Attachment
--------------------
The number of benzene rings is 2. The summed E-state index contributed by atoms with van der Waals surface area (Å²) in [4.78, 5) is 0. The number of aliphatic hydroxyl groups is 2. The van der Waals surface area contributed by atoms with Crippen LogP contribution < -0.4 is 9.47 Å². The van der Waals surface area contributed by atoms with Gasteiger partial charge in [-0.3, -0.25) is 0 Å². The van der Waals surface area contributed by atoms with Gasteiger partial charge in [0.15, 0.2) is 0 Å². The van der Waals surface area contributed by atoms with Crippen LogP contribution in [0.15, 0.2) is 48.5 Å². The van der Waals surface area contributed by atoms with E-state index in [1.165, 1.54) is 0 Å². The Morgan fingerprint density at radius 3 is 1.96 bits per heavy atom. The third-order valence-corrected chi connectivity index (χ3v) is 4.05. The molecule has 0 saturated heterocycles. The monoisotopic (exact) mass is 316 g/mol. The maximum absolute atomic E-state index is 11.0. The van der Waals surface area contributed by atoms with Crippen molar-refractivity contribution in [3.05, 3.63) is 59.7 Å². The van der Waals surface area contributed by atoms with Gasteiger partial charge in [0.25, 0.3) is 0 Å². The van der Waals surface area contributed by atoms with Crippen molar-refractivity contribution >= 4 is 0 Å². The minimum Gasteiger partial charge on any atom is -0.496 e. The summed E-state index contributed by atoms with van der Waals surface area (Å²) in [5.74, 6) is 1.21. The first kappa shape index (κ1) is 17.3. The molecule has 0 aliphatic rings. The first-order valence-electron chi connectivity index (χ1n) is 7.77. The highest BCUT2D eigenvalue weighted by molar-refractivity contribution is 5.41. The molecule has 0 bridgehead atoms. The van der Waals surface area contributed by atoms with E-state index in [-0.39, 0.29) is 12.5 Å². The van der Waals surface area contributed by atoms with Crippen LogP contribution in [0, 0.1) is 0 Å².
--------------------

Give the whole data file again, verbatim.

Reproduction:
The number of benzene rings is 2. The summed E-state index contributed by atoms with van der Waals surface area (Å²) in [4.78, 5) is 0. The number of aliphatic hydroxyl groups is 2. The van der Waals surface area contributed by atoms with Crippen LogP contribution < -0.4 is 9.47 Å². The van der Waals surface area contributed by atoms with Gasteiger partial charge in [-0.3, -0.25) is 0 Å². The van der Waals surface area contributed by atoms with Gasteiger partial charge in [0.15, 0.2) is 0 Å². The van der Waals surface area contributed by atoms with Crippen LogP contribution in [0.15, 0.2) is 48.5 Å². The van der Waals surface area contributed by atoms with E-state index in [1.165, 1.54) is 0 Å². The Morgan fingerprint density at radius 3 is 1.96 bits per heavy atom. The third-order valence-corrected chi connectivity index (χ3v) is 4.05. The molecule has 0 saturated heterocycles. The monoisotopic (exact) mass is 316 g/mol. The maximum absolute atomic E-state index is 11.0. The van der Waals surface area contributed by atoms with Crippen molar-refractivity contribution in [3.05, 3.63) is 59.7 Å². The van der Waals surface area contributed by atoms with Gasteiger partial charge in [0.25, 0.3) is 0 Å². The van der Waals surface area contributed by atoms with Crippen molar-refractivity contribution >= 4 is 0 Å². The minimum Gasteiger partial charge on any atom is -0.496 e. The summed E-state index contributed by atoms with van der Waals surface area (Å²) in [5.74, 6) is 1.21. The first kappa shape index (κ1) is 17.3. The molecule has 0 aliphatic rings. The first-order valence-electron chi connectivity index (χ1n) is 7.77. The highest BCUT2D eigenvalue weighted by molar-refractivity contribution is 5.41. The molecule has 0 bridgehead atoms. The van der Waals surface area contributed by atoms with E-state index in [-0.39, 0.29) is 12.5 Å². The van der Waals surface area contributed by atoms with Crippen LogP contribution in [0, 0.1) is 0 Å².